Inner North Brewing Co’s name might perfectly encapsulate their location, but it’s only one way in which the Melbourne brewers have centred themselves in their community.
The small, inner north brewery is found in a Brunswick back street that itself sits off another back street, and since opening early in 2018 they’ve brought that once quiet, dead end street to life. Spend any time at all there with the team, led by founder Zack Skerritt, and you’ll soon see just how much of a community they’ve created.
Maybe it’s unsurprising, given his background in structural engineering, but when Zack first saw the largely uninspiring warehouse – originally a cold works but with a history that includes hosting raves in the 1990s and acting as a comedy production studio more recently – he felt it could be reinvented once again.
His first move was to take out the low-hanging ceiling to reveal a sloped tin roof that’s impressive each time you walk in, and from which skylights fill the brewery with natural light that turns popping in for an IPA into something of a church-like experience.
Reminding you the congregation at Inner North are here for rather more worldly pleasures are the picnic tables in the beer garden out front and, once you’re through the roller doors, the tiled bar and its twelve taps that instantly greet you. While you’re very much in a converted warehouse – the old red bricks and peeling white paint ensure its industrial past lives on – the abundance of plants further transforms it into a vibrant and very much alive venue.
Well, venue and working brewery too, to be totally accurate. The brewhouse – which produces 800 litre batches of beer – is on show for all to see, with bar seating running the length of the tanks and games of cornhole regularly enjoyed beside the stainless.
The relatively small size of the brewhouse, and the presence of an even smaller pilot system dedicated to single keg releases, means beers don’t tend to stick around for too long. So, while there is a core range that includes a classic pilsner, an IPA, a hoppy stout and a twist on saison called The Frenchy Pale, new recipes regularly find their way through the bar’s dozen taps. Here, collaborations are key, such as When Life Gives You Lemongrass..., first brewed with Sydney Road’s Good Days, or the Strawberry Gum IPA brewed with the wine bar Rascal.
Staff at the brewery get to take creative control of the single keg system to brew whatever takes their fancy – no matter how madcap. As something of a byproduct of 2020, takeaway longnecks, growlers and cans have all become standard sights at the brewery, but if you’re sticking around to try those beers, the food options are plentiful too.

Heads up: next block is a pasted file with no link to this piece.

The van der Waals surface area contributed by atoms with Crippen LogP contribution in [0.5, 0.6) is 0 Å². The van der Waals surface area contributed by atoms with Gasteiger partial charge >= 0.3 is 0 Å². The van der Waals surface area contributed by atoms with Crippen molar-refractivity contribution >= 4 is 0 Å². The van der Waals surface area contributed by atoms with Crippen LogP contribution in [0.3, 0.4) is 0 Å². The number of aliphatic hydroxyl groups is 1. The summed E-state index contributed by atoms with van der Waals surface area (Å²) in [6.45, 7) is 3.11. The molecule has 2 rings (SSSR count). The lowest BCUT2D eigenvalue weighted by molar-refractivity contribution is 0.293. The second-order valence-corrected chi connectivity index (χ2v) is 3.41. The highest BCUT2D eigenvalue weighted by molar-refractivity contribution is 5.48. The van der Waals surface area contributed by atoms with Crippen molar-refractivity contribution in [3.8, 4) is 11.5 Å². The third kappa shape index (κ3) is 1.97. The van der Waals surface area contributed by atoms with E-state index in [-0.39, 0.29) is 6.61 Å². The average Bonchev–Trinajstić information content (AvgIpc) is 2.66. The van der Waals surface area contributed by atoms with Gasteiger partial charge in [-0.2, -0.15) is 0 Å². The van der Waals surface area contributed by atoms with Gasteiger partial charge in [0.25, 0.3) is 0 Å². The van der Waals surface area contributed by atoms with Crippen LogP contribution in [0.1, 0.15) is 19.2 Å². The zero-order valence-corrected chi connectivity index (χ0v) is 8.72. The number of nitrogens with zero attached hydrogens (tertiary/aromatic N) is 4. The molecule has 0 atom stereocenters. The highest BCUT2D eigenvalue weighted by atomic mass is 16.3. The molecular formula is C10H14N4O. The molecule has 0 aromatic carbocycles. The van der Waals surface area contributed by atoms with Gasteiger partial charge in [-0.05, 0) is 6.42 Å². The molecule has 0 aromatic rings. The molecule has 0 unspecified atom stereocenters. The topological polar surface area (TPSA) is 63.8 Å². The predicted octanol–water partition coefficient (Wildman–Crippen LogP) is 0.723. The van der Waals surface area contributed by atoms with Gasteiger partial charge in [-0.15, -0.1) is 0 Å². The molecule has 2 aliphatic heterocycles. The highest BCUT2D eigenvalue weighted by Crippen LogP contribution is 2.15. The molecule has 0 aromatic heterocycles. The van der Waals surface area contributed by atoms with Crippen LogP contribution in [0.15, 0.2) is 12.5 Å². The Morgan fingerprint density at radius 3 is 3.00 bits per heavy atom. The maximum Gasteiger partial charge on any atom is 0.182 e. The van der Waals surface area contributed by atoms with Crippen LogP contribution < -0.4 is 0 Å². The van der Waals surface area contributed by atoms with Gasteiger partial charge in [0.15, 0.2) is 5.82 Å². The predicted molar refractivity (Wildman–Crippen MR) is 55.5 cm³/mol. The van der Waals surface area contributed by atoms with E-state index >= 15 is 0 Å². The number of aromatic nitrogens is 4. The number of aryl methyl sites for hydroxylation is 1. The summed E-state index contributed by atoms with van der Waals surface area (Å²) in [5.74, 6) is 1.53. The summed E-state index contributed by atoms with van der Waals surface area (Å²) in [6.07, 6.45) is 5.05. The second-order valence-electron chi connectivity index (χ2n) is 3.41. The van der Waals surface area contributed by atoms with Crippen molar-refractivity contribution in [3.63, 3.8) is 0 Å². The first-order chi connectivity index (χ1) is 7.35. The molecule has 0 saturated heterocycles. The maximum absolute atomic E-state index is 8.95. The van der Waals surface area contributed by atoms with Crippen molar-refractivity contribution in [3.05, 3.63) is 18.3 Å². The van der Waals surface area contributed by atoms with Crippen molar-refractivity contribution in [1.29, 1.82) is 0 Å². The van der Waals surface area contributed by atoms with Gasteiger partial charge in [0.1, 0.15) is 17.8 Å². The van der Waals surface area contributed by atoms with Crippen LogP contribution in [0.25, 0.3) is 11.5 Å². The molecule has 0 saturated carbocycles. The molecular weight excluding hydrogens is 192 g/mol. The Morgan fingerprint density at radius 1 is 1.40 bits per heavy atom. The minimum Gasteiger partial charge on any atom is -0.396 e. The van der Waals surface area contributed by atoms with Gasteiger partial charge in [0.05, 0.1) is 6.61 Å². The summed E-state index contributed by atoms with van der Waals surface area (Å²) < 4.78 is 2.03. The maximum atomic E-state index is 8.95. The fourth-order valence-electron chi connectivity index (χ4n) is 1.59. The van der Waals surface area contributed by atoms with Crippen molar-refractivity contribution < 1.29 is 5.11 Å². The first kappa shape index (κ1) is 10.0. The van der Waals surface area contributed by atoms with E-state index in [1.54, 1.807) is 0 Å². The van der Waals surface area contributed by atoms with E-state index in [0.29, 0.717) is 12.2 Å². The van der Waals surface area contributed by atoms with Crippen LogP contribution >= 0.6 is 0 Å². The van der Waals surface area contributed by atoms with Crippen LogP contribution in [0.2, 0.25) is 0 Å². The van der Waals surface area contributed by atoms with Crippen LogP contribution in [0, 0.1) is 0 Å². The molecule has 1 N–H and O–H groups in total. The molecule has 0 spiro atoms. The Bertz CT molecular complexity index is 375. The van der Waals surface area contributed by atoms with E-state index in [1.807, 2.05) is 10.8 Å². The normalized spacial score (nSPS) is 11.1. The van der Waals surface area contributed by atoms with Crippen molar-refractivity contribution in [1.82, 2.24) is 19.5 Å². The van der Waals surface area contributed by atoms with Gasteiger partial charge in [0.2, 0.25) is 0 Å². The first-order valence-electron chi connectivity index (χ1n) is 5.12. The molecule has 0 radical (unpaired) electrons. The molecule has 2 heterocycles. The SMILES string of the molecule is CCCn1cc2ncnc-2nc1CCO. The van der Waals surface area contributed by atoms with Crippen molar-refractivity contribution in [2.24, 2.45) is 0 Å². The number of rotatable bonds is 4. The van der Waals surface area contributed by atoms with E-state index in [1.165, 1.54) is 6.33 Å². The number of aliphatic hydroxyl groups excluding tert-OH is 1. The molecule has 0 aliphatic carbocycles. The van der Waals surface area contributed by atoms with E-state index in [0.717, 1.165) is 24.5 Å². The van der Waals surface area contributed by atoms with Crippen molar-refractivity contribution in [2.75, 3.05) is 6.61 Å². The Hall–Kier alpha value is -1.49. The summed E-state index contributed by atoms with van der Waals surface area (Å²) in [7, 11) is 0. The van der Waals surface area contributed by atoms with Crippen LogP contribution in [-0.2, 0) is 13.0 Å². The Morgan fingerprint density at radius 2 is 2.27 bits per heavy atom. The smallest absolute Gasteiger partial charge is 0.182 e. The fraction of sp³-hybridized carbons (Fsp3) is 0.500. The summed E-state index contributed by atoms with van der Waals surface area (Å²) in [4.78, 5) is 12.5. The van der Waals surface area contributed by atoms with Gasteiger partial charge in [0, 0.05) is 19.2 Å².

While Inner North doesn’t boast a kitchen, you can order food from a number of the surrounding businesses: the classic boozer around the corner, the Victoria Hotel, provides pub food with Los Hermanos and Green Acre providing tacos and pizza respectively.
The sense of community goes beyond the warehouse walls and one-off beers, however, and is carefully nurtured by the Inner North team. Take the likes of the 100 Pint Club; it’s a concept that’s not exactly original but has garnered a particular devotion among Inner North’s loyal locals, as evidenced by the boxes of cards kept behind the bar belonging to club members. Drink a hundred pints and you get rewarded with a free, giant tasting paddle and a plaque with you name on it mounted in the venue – not to mention the right to drink from the slightly-larger-than-a-pint handled beer mug for the rest of your life.
That sense of community only developed further during the COVID pandemic, as the Inner North team set about dropping fresh beer in longnecks to locals, with the bottles returned and reused in a form of modern-day milkman service and culminating with the launch of their beer subscriptions service in the depths of lockdown 6.
Such a service shouldn’t come as a surprise, given this is an inner north brewery where locals don’t just know each other – their dogs are regulars as well. Inner North: as much an attitude as it is a place.